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Scientific Articles   |    
Arthroscopic Repair of Traumatic Combined Rotator Cuff Tears Involving the Subscapularis Tendon
Junji Ide, MD1; Akinari Tokiyoshi, MD1; Jun Hirose, MD1; Hiroshi Mizuta, MD1
1 Department of Orthopaedic and Neuro-Musculoskeletal Surgery, Faculty of Medical and Pharmaceutical Sciences, Kumamoto University, 1-1-1, Honjo, Kumamoto 860-8556, Japan. E-mail address for J. Ide: ide@kumamoto-u.ac.jp
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Disclosure: The authors did not receive any outside funding or grants in support of their research for or preparation of this work. Neither they nor a member of their immediate families received payments or other benefits or a commitment or agreement to provide such benefits from a commercial entity. No commercial entity paid or directed, or agreed to pay or direct, any benefits to any research fund, foundation, division, center, clinical practice, or other charitable or nonprofit organization with which the authors, or a member of their immediate families, are affiliated or associated.
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Investigation performed at the Department of Orthopaedic and Neuro-Musculoskeletal Surgery, Faculty of Medical and Pharmaceutical Sciences, Kumamoto University, Kumamoto, Japan

The Journal of Bone and Joint Surgery, Incorporated
J Bone Joint Surg Am, 2007 Nov 01;89(11):2378-2388. doi: 10.2106/JBJS.G.00082
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Abstract

Background: Although the use of arthroscopic repair to treat rotator cuff tears involving the subscapularis has increased, there are few studies on treatment outcomes and repair integrity. We hypothesized that arthroscopic repair of combined rotator cuff tears that include the subscapularis yields successful functional and structural outcomes.

Methods: Our study population consisted of seventeen men and three women (twenty shoulders) whose mean age was 61.7 years. The mean duration of follow-up was 36.1 months, and all patients were followed for at least two years. All had traumatic full-thickness tears of the subscapularis and supraspinatus, and seven had a concomitant infraspinatus tear. The mean time from the injury to the surgery was 2.7 months. An arthroscopic suture-anchor technique was used for the repair. The shoulders were evaluated before and after the procedure with use of the University of California at Los Angeles (UCLA) score, the Japanese Orthopaedic Association (JOA) score, plain radiographs, and magnetic resonance imaging scans.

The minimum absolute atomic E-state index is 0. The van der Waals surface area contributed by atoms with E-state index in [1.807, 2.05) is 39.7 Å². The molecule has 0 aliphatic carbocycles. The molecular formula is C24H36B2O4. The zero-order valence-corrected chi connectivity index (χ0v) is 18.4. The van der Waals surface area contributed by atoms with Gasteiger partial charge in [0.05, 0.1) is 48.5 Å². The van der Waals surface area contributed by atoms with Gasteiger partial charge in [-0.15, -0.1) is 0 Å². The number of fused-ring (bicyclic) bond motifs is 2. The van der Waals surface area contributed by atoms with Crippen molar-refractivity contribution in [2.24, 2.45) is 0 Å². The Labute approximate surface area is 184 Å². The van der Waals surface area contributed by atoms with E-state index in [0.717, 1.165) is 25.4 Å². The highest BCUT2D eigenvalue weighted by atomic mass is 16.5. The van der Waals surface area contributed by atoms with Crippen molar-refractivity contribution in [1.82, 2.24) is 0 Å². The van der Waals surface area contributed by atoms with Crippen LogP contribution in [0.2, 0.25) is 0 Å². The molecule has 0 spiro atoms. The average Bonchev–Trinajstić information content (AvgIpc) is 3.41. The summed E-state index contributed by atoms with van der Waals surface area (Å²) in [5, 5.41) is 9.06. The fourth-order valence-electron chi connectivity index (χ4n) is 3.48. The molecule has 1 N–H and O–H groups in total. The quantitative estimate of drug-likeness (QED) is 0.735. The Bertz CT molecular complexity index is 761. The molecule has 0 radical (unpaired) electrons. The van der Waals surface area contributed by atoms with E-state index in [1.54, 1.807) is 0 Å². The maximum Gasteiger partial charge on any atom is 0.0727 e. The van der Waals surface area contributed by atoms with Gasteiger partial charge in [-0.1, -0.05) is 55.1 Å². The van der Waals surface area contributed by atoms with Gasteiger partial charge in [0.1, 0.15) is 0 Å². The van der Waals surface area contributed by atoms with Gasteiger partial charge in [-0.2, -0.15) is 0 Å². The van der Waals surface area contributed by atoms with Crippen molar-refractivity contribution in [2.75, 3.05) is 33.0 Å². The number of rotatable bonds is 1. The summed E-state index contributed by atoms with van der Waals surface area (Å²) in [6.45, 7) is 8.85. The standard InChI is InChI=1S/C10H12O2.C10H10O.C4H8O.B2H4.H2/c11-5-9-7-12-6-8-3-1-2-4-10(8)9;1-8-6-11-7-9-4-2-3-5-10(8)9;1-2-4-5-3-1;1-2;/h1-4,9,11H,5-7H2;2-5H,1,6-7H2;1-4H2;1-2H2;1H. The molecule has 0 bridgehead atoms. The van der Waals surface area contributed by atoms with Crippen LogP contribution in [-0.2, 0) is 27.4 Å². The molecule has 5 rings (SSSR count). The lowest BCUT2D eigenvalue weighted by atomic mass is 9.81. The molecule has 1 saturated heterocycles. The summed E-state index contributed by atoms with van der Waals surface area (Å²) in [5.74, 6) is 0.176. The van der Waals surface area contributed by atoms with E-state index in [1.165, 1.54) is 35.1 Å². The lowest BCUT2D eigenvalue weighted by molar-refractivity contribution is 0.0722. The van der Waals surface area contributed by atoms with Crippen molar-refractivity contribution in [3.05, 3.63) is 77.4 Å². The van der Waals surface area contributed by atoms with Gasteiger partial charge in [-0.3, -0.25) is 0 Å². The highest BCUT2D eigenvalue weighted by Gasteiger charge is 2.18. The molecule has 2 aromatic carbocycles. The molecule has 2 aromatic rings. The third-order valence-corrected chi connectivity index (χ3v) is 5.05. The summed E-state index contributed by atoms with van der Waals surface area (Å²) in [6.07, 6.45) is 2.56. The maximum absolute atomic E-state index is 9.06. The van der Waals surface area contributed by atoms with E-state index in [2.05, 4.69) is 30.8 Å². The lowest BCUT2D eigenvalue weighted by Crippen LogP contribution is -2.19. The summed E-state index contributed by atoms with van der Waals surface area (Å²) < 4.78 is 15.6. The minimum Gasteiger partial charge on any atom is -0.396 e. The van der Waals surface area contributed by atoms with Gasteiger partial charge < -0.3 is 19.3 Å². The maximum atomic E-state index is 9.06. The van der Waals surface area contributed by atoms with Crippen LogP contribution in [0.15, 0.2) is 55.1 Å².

Results: After arthroscopic repair, the mean UCLA and JOA scores significantly improved from 14.9 and 55.7 points to 31.1 and 91.0 points, respectively (p < 0.0001). According to the JOA rating scale, the outcome was excellent for thirteen patients (65%), good for five (25%), fair for one (5%), and poor for one (5%). Of the twenty patients, seven (35%) had recurrent tears after the surgery; four of them had originally had a three-tendon tear and the other three had had a two-tendon tear. Of these seven patients, one had an excellent outcome; five, a good outcome; and one, a fair outcome. The postoperative mean JOA score was significantly lower for the patients with a failed repair than it was for those with an intact repair (p = 0.0034). The patients with a failed repair also had a significantly higher mean age (68.4 years compared with 58.1 years for those with an intact repair; p = 0.014), and the prevalence of recurrent tears was significantly higher in the patients with severe tendon retraction compared with those with minimal or moderate tendon retraction (p = 0.0191).

Conclusions: Arthroscopic repair with use of the suture anchor technique is a safe and effective procedure for the treatment of combined rotator cuff tears involving the subscapularis tendon; it can alleviate shoulder pain and improve function and the range of motion. The postoperative integrity of the repair correlates with the clinical results. Patient age and the degree of tendon retraction can affect the integrity of the repair.

Level of Evidence: Therapeutic Level IV. See Instructions to Authors for a complete description of levels of evidence.

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    These activities have been planned and implemented in accordance with the Essential Areas and policies of the Accreditation Council for Continuing Medical Education (ACCME) through the joint sponsorship of the American Academy of Orthopaedic Surgeons and The Journal of Bone and Joint Surgery, Inc. The American Academy of Orthopaedic Surgeons is accredited by the ACCME to provide continuing medical education for physicians.
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